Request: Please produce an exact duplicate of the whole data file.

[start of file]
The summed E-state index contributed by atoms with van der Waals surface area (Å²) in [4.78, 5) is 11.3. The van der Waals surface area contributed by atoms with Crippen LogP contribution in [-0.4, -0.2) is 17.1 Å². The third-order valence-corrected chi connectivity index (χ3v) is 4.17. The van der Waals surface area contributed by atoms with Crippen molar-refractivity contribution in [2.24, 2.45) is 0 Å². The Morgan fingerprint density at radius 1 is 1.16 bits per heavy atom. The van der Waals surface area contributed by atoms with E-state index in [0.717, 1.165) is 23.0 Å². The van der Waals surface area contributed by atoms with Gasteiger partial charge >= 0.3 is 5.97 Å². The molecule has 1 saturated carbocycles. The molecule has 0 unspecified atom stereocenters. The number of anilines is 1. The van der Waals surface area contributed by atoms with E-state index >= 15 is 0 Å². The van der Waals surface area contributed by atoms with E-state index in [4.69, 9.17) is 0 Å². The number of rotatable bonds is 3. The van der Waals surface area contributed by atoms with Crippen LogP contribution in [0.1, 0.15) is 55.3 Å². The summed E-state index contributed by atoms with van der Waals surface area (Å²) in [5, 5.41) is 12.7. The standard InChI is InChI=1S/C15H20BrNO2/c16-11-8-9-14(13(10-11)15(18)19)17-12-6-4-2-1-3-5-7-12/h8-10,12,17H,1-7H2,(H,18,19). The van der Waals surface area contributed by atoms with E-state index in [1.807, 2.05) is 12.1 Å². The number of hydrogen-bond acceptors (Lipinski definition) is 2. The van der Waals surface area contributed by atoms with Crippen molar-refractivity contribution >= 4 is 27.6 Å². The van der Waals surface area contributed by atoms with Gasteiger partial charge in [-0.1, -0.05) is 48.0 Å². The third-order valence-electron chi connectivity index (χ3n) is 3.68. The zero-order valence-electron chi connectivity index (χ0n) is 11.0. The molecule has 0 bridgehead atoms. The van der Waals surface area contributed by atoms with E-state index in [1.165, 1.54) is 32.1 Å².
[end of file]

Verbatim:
The summed E-state index contributed by atoms with van der Waals surface area (Å²) in [4.78, 5) is 11.3. The van der Waals surface area contributed by atoms with Crippen LogP contribution in [-0.4, -0.2) is 17.1 Å². The third-order valence-corrected chi connectivity index (χ3v) is 4.17. The van der Waals surface area contributed by atoms with Crippen molar-refractivity contribution in [2.24, 2.45) is 0 Å². The Morgan fingerprint density at radius 1 is 1.16 bits per heavy atom. The van der Waals surface area contributed by atoms with E-state index in [0.717, 1.165) is 23.0 Å². The van der Waals surface area contributed by atoms with Gasteiger partial charge >= 0.3 is 5.97 Å². The molecule has 1 saturated carbocycles. The molecule has 0 unspecified atom stereocenters. The number of anilines is 1. The van der Waals surface area contributed by atoms with E-state index >= 15 is 0 Å². The van der Waals surface area contributed by atoms with E-state index in [4.69, 9.17) is 0 Å². The number of rotatable bonds is 3. The van der Waals surface area contributed by atoms with Crippen LogP contribution in [0.1, 0.15) is 55.3 Å². The summed E-state index contributed by atoms with van der Waals surface area (Å²) in [5, 5.41) is 12.7. The standard InChI is InChI=1S/C15H20BrNO2/c16-11-8-9-14(13(10-11)15(18)19)17-12-6-4-2-1-3-5-7-12/h8-10,12,17H,1-7H2,(H,18,19). The van der Waals surface area contributed by atoms with E-state index in [1.807, 2.05) is 12.1 Å². The number of hydrogen-bond acceptors (Lipinski definition) is 2. The van der Waals surface area contributed by atoms with Crippen molar-refractivity contribution >= 4 is 27.6 Å². The van der Waals surface area contributed by atoms with Gasteiger partial charge in [-0.1, -0.05) is 48.0 Å². The third-order valence-electron chi connectivity index (χ3n) is 3.68. The zero-order valence-electron chi connectivity index (χ0n) is 11.0. The molecule has 0 bridgehead atoms. The van der Waals surface area contributed by atoms with E-state index in [1.165, 1.54) is 32.1 Å².